My Political Punditry In 2011: How Did I Do?

If you’re a regular reader of this blog, you know that I engage in a fair bit of political punditry.

There’s nothing even remotely unique about being a pundit – but there is something unique about a pundit who actually grades himself on his successes and failures.

Since I regularly grade public figures and try to hold others accountable, I felt it was only fair to turn the pen on myself and see how I did. So I spent an evening going through all of the political posts I wrote during 2011.

On the whole, I got it right more than I got it wrong. But it was far from a perfect year, and this article will summarize my hits and misses.

RIGHT: Mitt Romney’s Mandate (March 8, 2011): Back in March, I wrote that Mitt Romney should disown his Massachusetts health care plan instead of continuing to defend it. Gov. Romney has continued to defend his plan – and, like when Hillary Clinton continued to defend the Iraq war in 2007, his party’s base has not forgiven his apostasy. Although he might end up getting the nomination, he’s lucky – had Chris Christie, Marco Rubio, John Thune, Mitch Daniels, or Haley Barbour gotten in the race, he might have been in real trouble.

WRONG: Chris Christie’s Storm (January 3, 2011): As a major snow storm blanketed his state, paralyzing roadways and knocking out electrical lines, I wrote that New Jersey Gov. Chris Christie would pay a political price for vacationing in Disney World instead of staying home. His approval ratings actually went up. Didn’t see that one coming.

RIGHT: Rick Perry’s Gaffes (June 29, 2011): Well before the infamous debate gaffes that likely doomed his campaign, I accurately predicted that Rick Perry would get into trouble with words. I wrote, “Perry is not a particularly strong extemporaneous speaker…he could be prone to some major gaffes that take his campaign far off message.”

RIGHT: Donald Trump Takes The Lead (April 18, 2011): When circus sideshow Donald Trump was polling as the top choice in the Republican field, I reminded readers that his “first-place showing at this point means little” and compared him to Howard Dean, Ross Perot, and Pat Buchanan – all of whom once briefly flirted with the lead.

I have to admit I missed the Ron Paul surge. Many readers didn’t make the same mistake.

WRONG: Ron Paul’s Support (September 7, 2011): Throughout the campaign, I’ve consistently missed the mark on the breadth of Rep. Ron Paul’s support. In fairness, he had a similarly enthusiastic base in 2008 that yielded him few delegates. But this year seems different, and he’s a legitimate threat to finish near the top in Iowa next month.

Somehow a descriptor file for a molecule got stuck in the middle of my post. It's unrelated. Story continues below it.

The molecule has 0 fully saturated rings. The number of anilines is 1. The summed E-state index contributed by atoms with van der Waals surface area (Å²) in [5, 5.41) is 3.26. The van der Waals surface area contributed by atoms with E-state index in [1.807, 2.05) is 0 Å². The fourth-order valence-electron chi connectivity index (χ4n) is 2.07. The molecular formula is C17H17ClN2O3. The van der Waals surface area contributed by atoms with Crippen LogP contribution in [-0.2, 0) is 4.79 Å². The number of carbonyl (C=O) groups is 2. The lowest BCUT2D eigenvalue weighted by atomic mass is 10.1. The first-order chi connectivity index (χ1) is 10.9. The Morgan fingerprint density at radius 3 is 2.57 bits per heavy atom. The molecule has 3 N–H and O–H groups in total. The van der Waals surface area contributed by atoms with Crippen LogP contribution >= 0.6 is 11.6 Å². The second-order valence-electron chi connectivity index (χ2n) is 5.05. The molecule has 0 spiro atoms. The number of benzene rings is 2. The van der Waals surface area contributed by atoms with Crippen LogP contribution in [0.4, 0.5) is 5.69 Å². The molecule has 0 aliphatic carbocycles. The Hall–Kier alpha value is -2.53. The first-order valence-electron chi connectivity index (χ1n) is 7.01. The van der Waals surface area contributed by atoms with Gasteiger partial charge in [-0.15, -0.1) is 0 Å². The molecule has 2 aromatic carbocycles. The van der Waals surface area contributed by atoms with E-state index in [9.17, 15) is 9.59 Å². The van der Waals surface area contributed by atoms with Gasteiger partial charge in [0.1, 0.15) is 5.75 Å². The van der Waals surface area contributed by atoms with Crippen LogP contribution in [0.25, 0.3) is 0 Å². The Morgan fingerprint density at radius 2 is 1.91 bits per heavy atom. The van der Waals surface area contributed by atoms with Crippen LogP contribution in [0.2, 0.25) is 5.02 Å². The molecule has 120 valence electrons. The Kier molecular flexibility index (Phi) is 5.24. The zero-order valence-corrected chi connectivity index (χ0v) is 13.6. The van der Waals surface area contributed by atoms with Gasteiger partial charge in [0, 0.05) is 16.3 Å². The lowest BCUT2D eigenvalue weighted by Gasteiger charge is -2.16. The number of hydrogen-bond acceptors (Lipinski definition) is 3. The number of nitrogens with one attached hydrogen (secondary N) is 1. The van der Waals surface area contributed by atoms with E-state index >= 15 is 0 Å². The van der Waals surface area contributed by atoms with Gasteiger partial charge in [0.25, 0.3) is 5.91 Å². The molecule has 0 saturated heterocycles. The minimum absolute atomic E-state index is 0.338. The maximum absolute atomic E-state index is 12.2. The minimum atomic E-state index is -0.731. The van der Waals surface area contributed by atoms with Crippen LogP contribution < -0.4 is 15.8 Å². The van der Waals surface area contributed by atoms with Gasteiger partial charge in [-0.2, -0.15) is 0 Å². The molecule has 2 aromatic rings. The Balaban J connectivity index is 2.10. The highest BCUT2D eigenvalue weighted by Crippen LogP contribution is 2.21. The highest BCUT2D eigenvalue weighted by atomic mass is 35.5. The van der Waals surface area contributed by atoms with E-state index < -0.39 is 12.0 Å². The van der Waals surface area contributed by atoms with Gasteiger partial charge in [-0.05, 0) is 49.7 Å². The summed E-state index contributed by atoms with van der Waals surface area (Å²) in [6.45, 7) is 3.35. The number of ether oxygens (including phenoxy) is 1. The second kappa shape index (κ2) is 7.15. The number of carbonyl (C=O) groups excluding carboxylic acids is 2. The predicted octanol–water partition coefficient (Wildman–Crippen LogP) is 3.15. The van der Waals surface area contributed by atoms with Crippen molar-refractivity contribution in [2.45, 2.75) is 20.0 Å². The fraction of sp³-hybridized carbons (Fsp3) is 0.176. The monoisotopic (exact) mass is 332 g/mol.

RIGHT: Anthony Weiner’s Crisis Response (June 1, 2011): In the earliest hours of the Anthony Weiner scandal, long before we knew the lurid details, I wrote: “Mr. Weiner has been married for less than a year…I can’t help but thinking that his decisions are being influenced, at least in part, by those concerns.”

WRONG: Tim Pawlenty’s Mild Debate Response (June 13, 2011): I praised GOP presidential candidate Tim Pawlenty for refusing to go after Mitt Romney on “Obamneycare.” Turns out most pundits cited that moment as the reason he had to drop out of the race. As Rick Perry might say, “Oops.”

RIGHT: Herman Cain’s Bubble Will Burst (October 18, 2011): When Herman Cain was leading the polls (and before his alleged sexual misconduct came to light), I wrote: “Based on his performance thus far, it’s hard to see how he uses his recent momentum to win the White House.” In hindsight, that one seems rather obvious.

Newt Gingrich represents both my greatest failure and success as a pundit this year. Photo: Gage Skidmore

MY BIGGEST MISTAKE: Newt Gingrich’s Campaign Suicide (May 31, 2011): After Speaker Gingrich blasted fellow Republican Paul Ryan’s “right-wing social engineering” during the first week of his campaign in May, I wrote that “Gingrich is still in the race. But my odds of winning the Republican nomination are probably better.” I should have known better than to declare a campaign over, and hope to avoid repeating that mistake in the future. My biggest mistake of the year.

MY BIGGEST SUCCESS: Newt Gingrich’s Impending Surge (September 12, 2011): When Newt Gingrich was polling just five percent in mid-September, I wrote: “If Mr. Perry falters, someone else is likely to emerge to threaten Mr. Romney for the nomination – and if Mr. Gingrich continues to perform this well, he could emerge as that person.” My biggest success of the year.

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